Monday, May 4, 2009


Take a look in the mirror. Look at your eyes, nose, lips and ears. Where do they come from? Your mother, your you look just like your child? Are you representative of generations of trademark chins, fingers and dimples? Your heritage is nothing if not your very blue print, and as humans, and specifically women, we are taught by society to feel lessened in some small way if our face, body or hair doesn't fit into one of the molds put down before us.

Ok, so aside from the already heavy burden of having society-approved "beauty", having grasp of a made-for-you, made-by-Vogue sense of style, a sleek and healthy figure and smooth skin regardless of your age. Set aside from this practically unreachable standard is the one that exists for black woman. The hair issue...
I've heard it said a thousand differant ways. From, "Why is your hair so thick?" to "What are you mixed with?" My hair has never quite been straight OR nappy enough for anyone to accept. I spent hours staring at my hair in the mirror, watching it's limp, frizzy waves as the water began to evaporate from it. Every so often I'd shake my head out, if I had no where to go. Let the water fly off, my hair fly out. I'd stare at my face, my hair and I'd see it as beautiful. Then reality would settle in..."Naw, I can't wear my hair like that." Before I knew it I was blowing away the remaining moisture, pressing it flat and wrapping up for my desired smoothness.

Let me be clear. There is nothing wrong with having straight hair. Curly girls of all races have been straightening their locks for HUNDREDS of years. It's a matter of preference how you wear your hair. Having sleek, smooth hair fall over your shoulders is appealing and there's nothing wrong with preferring that look. However, because this tends to be the standard look for most women, and one achieved best by heat or chemicals...many woman don't even have time to understand how to care for their OWN hair texture. Which leaves them little choices when it comes to styling their hair. Some women have baldness around their temples from pulling their hair back or braiding it, but because they don't know how else to deal with their hair, they are stuck in the endless pattern. Some women's scalp or hair types is damaged excessively by chemical perms, but because they just don't feel they have many other options, they risk eventual alopecia (baldness) and continue in a vicious cycle as well. Aside from the health issues, a lot of woman out there would actually prefer at least the OPTION of being able to rock their natural tresses on occasion, but don't know where to begin. To me, this is a travesty.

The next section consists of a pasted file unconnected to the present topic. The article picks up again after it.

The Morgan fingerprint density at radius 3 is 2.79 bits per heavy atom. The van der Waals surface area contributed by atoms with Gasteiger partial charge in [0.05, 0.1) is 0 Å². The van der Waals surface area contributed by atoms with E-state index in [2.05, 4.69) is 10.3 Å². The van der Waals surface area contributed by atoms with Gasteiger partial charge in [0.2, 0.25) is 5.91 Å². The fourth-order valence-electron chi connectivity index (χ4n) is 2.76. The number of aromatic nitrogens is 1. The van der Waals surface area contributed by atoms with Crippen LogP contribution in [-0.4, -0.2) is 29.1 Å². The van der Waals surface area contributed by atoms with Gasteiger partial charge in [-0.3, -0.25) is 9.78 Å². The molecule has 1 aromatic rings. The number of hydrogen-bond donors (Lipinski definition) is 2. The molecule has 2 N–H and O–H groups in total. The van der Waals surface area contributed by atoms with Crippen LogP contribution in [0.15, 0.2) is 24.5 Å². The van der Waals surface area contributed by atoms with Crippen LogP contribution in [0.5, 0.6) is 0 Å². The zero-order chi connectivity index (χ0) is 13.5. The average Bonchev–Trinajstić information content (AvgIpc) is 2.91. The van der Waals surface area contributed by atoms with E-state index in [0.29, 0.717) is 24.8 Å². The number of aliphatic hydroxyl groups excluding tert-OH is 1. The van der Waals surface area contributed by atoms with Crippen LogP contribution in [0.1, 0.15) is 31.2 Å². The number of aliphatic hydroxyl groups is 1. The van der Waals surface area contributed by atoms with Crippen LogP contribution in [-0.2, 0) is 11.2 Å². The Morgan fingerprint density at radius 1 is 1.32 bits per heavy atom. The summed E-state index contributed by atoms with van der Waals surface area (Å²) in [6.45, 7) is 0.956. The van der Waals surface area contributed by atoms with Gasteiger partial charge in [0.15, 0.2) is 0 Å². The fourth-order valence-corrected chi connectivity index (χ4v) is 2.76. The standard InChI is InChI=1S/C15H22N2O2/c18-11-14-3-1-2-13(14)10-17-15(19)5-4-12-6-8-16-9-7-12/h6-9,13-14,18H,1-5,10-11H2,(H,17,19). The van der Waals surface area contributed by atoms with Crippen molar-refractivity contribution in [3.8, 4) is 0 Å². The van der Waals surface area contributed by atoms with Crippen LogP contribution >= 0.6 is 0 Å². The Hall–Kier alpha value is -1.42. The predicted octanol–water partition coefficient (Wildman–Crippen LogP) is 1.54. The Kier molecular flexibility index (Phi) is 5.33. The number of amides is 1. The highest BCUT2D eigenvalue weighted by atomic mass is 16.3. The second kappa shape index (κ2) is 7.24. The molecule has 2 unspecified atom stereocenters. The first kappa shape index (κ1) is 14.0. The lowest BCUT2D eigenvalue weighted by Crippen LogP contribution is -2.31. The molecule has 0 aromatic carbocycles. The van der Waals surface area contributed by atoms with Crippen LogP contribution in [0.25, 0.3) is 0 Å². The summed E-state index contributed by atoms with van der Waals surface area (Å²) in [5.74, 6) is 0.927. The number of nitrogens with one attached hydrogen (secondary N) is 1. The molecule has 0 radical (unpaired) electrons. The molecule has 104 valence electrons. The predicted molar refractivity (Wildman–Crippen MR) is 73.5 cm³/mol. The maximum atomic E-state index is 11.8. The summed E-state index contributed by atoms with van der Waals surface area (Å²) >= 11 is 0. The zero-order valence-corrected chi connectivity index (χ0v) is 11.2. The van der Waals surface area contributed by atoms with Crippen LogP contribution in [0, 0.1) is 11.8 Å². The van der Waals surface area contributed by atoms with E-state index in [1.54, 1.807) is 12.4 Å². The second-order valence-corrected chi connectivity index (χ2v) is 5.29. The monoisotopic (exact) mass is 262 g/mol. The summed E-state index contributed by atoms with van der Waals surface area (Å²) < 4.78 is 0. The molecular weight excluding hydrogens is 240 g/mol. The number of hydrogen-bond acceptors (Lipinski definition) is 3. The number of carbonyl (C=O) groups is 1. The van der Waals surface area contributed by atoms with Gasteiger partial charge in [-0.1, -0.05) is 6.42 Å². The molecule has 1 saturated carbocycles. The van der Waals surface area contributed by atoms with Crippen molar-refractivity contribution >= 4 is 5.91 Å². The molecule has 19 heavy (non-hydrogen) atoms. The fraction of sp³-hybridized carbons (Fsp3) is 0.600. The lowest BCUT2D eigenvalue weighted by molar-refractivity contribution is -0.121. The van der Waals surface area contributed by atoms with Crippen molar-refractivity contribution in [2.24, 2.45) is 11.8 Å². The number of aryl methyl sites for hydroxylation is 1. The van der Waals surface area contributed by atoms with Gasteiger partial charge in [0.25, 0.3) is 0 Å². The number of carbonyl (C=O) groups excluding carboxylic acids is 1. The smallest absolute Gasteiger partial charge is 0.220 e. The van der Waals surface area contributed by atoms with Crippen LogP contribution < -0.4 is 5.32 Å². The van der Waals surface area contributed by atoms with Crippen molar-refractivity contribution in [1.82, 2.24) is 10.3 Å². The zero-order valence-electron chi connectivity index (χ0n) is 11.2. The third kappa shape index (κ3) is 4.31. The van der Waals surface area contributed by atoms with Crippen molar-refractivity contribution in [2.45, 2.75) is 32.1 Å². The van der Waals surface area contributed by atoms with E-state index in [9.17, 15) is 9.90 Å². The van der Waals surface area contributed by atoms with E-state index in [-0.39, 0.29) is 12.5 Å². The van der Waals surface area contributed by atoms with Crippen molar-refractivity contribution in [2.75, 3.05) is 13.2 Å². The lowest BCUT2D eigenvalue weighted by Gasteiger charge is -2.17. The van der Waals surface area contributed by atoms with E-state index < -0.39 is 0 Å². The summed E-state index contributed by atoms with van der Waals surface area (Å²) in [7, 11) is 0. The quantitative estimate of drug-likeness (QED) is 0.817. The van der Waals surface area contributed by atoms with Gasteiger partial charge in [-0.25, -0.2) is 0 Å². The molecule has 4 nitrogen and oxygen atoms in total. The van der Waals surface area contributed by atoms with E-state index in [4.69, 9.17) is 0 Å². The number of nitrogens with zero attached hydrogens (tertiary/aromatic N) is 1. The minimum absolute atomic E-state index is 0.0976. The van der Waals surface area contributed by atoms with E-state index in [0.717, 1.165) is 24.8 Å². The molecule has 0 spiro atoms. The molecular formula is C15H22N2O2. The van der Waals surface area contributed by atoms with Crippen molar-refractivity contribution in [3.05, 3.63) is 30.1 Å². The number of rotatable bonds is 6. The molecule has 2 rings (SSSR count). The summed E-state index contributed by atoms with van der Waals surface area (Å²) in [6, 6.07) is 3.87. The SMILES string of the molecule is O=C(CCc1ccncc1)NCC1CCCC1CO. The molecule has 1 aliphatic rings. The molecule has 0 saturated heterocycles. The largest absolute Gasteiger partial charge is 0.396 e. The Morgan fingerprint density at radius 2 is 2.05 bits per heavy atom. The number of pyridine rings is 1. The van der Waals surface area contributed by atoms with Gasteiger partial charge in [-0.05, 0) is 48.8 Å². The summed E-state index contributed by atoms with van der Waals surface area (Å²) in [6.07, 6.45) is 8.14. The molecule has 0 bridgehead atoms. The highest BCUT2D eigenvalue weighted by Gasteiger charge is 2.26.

There are hundreds of reasons why going natural is considered to be a Lord of the Rings size mission. From not being sure your mate will like it to now being sure your boss will like it. It's a commitment, no doubt and one that usually involves some scissor action. You have to educate yourself, readjust your thinking and learn to get used to hearing things that might make you want to cringe at first. Like; "Why did you do that?" or, "You look better with straight hair." You'll also have to get used to hearing things like, "Wow, you look so much better like that!" and "Your hair looks so healthy."

The decision of course is yours. It's not for everyone. I think, however, that it's important for black women find an understanding of their natural hair... so they can make in the very least an informed decision.